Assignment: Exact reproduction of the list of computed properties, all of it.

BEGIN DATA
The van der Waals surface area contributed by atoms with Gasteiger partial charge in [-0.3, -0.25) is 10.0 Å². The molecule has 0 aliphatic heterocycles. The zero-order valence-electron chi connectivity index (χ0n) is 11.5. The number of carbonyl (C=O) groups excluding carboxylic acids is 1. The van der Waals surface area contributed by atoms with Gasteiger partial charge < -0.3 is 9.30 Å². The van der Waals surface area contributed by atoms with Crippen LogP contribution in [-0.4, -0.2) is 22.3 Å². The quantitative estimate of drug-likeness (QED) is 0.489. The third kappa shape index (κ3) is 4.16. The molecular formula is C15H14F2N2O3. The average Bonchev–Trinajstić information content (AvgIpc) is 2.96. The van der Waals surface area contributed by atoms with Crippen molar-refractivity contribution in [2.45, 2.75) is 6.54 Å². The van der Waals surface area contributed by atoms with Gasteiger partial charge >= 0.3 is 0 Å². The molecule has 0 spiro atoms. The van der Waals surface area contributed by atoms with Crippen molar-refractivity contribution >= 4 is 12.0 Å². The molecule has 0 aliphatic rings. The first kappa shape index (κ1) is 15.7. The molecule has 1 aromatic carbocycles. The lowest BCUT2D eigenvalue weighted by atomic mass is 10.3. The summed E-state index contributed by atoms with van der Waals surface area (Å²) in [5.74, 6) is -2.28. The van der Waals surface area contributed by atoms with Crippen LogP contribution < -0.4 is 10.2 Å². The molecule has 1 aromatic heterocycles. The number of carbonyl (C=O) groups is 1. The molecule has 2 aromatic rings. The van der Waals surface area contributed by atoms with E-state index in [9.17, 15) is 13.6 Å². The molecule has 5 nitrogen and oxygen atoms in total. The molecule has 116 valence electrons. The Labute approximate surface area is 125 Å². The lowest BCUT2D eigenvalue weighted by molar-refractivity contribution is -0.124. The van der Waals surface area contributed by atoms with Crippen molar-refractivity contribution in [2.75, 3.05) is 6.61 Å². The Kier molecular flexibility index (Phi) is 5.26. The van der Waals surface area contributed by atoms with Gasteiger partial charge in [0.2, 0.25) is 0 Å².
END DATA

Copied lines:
The van der Waals surface area contributed by atoms with Gasteiger partial charge in [-0.3, -0.25) is 10.0 Å². The molecule has 0 aliphatic heterocycles. The zero-order valence-electron chi connectivity index (χ0n) is 11.5. The number of carbonyl (C=O) groups excluding carboxylic acids is 1. The van der Waals surface area contributed by atoms with Gasteiger partial charge < -0.3 is 9.30 Å². The van der Waals surface area contributed by atoms with Crippen LogP contribution in [-0.4, -0.2) is 22.3 Å². The quantitative estimate of drug-likeness (QED) is 0.489. The third kappa shape index (κ3) is 4.16. The molecular formula is C15H14F2N2O3. The average Bonchev–Trinajstić information content (AvgIpc) is 2.96. The van der Waals surface area contributed by atoms with Crippen molar-refractivity contribution in [2.45, 2.75) is 6.54 Å². The van der Waals surface area contributed by atoms with Gasteiger partial charge >= 0.3 is 0 Å². The molecule has 0 spiro atoms. The van der Waals surface area contributed by atoms with Crippen molar-refractivity contribution >= 4 is 12.0 Å². The molecule has 0 aliphatic rings. The first kappa shape index (κ1) is 15.7. The molecule has 1 aromatic carbocycles. The lowest BCUT2D eigenvalue weighted by atomic mass is 10.3. The summed E-state index contributed by atoms with van der Waals surface area (Å²) in [5.74, 6) is -2.28. The van der Waals surface area contributed by atoms with Crippen LogP contribution < -0.4 is 10.2 Å². The molecule has 1 aromatic heterocycles. The number of carbonyl (C=O) groups is 1. The molecule has 2 aromatic rings. The van der Waals surface area contributed by atoms with E-state index in [9.17, 15) is 13.6 Å². The molecule has 5 nitrogen and oxygen atoms in total. The molecule has 116 valence electrons. The Labute approximate surface area is 125 Å². The lowest BCUT2D eigenvalue weighted by molar-refractivity contribution is -0.124. The van der Waals surface area contributed by atoms with Crippen molar-refractivity contribution in [2.75, 3.05) is 6.61 Å². The Kier molecular flexibility index (Phi) is 5.26. The van der Waals surface area contributed by atoms with Gasteiger partial charge in [0.2, 0.25) is 0 Å².